Political Turmoil Blamed For Less Lively Songkran

Sanga Ruangwattanakul, the president of the Khaosan Road Business Association, said the political situation is 100% to blame.

BANGKOK — The number of foreigners flocking to Bangkok for the Thai New Year is down from last year, says the Tourism Authority of Thailand.

In the first half of April, the number of international tourists coming to Thailand dropped to 937,000, a five percent decrease from the same time last year. The number of foreign visitors was especially low in Bangkok, the centre of the country’s political turmoil.   

When asked what’s to blame for this year’s decline in tourists, many business owners from Khaosan Road, one of the city’s top tourist destinations, agreed on a culprit: the political protests that have taken hold of Bangkok for the past four months.  

Thailand's tourism sector has been suffering since November, when the anti-government protestors first took to the streets in an attempt to overthrow Prime Minister Yingluck Shinawatra and rid the country of her family’s influence. The tourism industry was dealt another blow in January, when an uptick in violence led the government to declare a state of emergency that lasted for two months of what is normally Thailand’s peak season for tourists. 

One of the violent episodes involved a deadly confrontation between police officers and anti-government demonstrators in February on Ratchadamnoen Avenue, a stone's throw from Khaosan Road.

Tourism has increased since the state of emergency was lifted in March, but numbers during Songkran – a key week for the tourist industry – are still lower than normal.

“We thought we could recoup some of the losses during Songkran because it is the peak season of our business, but it didn’t turn out so well," said Piyapat Sathiansood, the manager of a restaurant on Khaosan Road. 

Despite the lifting of the state of emergency last month, at least 50 countries still maintain advisories against traveling to Thailand.

Khaosan Road street vendor Dang Sanitwong Na Ayutthaya attributes this year's lack of foreign tourists to the roadblocks that anti-government protestors maintained around the city for months, especially the barricade that still spans the nearby Phan Fa Bridge.

“Suppose the foreigners want to come to Khaosan, their taxi may not get here because there are roadblocks everywhere,” Ms. Dang said. “And imagine the tour companies, they can’t just come and park their cars over here, so they avoid this area all together.”

But for restaurant manager Ms. Piyapat, the protesters are not to blame. 

“I don’t fault the protesters,” she said. “There have been attacks on demonstrators in the past few months and I think it’s this kind of image that has been transmitted to the world.”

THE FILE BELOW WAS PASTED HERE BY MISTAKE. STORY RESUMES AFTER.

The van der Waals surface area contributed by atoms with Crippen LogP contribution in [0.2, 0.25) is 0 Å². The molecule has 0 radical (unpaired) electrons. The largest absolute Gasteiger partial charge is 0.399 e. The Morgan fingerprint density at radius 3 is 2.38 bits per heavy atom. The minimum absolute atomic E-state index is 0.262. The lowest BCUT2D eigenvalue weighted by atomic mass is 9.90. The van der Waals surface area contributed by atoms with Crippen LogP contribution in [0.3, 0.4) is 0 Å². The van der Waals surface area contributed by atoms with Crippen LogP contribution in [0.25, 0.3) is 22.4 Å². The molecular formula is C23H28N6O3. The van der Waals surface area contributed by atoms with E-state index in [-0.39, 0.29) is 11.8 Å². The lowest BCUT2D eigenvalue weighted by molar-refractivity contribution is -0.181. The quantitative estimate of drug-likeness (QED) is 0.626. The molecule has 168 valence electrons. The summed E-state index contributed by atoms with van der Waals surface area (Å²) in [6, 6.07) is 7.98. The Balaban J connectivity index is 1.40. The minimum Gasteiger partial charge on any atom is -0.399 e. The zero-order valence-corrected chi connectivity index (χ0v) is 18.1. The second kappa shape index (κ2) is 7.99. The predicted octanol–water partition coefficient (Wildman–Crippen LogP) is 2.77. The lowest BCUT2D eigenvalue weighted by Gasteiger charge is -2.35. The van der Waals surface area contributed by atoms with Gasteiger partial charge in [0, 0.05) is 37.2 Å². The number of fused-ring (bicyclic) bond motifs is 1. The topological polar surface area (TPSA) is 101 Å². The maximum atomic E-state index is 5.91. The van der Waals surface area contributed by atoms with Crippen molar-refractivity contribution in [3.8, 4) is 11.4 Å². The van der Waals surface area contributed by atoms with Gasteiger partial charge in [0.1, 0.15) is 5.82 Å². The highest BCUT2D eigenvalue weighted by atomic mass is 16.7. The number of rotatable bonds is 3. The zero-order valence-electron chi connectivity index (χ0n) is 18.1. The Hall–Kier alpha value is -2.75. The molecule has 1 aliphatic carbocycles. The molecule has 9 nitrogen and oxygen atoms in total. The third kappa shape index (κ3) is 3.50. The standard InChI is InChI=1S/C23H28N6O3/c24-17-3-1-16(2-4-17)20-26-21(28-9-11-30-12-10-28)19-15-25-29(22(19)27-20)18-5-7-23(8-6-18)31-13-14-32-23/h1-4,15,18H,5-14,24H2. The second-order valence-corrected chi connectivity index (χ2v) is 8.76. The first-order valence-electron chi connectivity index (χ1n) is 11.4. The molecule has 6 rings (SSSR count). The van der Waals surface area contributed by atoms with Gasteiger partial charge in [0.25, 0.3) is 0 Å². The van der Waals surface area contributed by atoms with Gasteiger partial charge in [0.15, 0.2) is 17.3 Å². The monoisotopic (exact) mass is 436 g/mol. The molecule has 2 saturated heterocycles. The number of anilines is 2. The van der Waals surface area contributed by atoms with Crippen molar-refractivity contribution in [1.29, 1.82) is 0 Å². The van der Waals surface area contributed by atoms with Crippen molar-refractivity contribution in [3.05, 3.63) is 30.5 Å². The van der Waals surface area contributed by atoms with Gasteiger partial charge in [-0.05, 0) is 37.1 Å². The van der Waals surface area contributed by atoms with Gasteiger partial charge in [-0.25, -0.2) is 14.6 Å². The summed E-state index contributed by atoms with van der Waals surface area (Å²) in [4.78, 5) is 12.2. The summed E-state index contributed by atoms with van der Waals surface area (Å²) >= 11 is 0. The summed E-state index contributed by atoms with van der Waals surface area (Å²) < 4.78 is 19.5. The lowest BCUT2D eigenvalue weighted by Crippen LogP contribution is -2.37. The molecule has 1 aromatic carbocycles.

Several dozen people have died in shadowy attacks on protest camps over the past four months. 

Police Lt. Narin Chantana said he thinks the proximity of protestors to Khaosan Road has not affected the safety of the tourist hotspot, only its perception abroad.

“Even though the PCAD is camping right there, I personally think it has had no direct effect at all,” said Mr. Narin, referring to the People's Committee for Absolute Democracy With the King As Head of State. “I think it affects only the image of Thailand."

Sanga Ruangwattanakul, the president of the Khaosan Road Business Association, said he would like to see the government do more aggressive PR overseas.

“When I travel around to Hong Kong, Singapore, the only thing I see on TV overseas is violence. That’s why people are not coming to Bangkok,” Mr. Sanga said. “[The government] should do something about this.”

Yet while the overall number of tourists is down, the decrease in foreigners celebrating Songkran this year was partially picked up by a surge in the number of local revelers. The number of Thais ringing in the New Year on Khaosan Road was up by 20% compared to last year, said Mr. Sanga.

Mr. Sanga said the influx of Thai celebrators helped prevent major losses among local bars and restaurants, but guesthouses and hotels were still hit hard by the lack of foreign visitors. 

"Some, especially in the hospitality business, are laying people off, not hiring more people, and not hiring part-time workers," said Mr. Sanga. “A lot of money has left the business.”  

With political unrest expected to pick up in Bangkok after the end of the holiday, many business owners along Khaosan Road remain wary about the future.  

Street vendor Mrs. Dang said she just wants Khaosan Road to return back to normal.

“I thought back in 2010, the Redshirt crisis was already bad,” said Ms. Dang. “But this is even worse."

 

 

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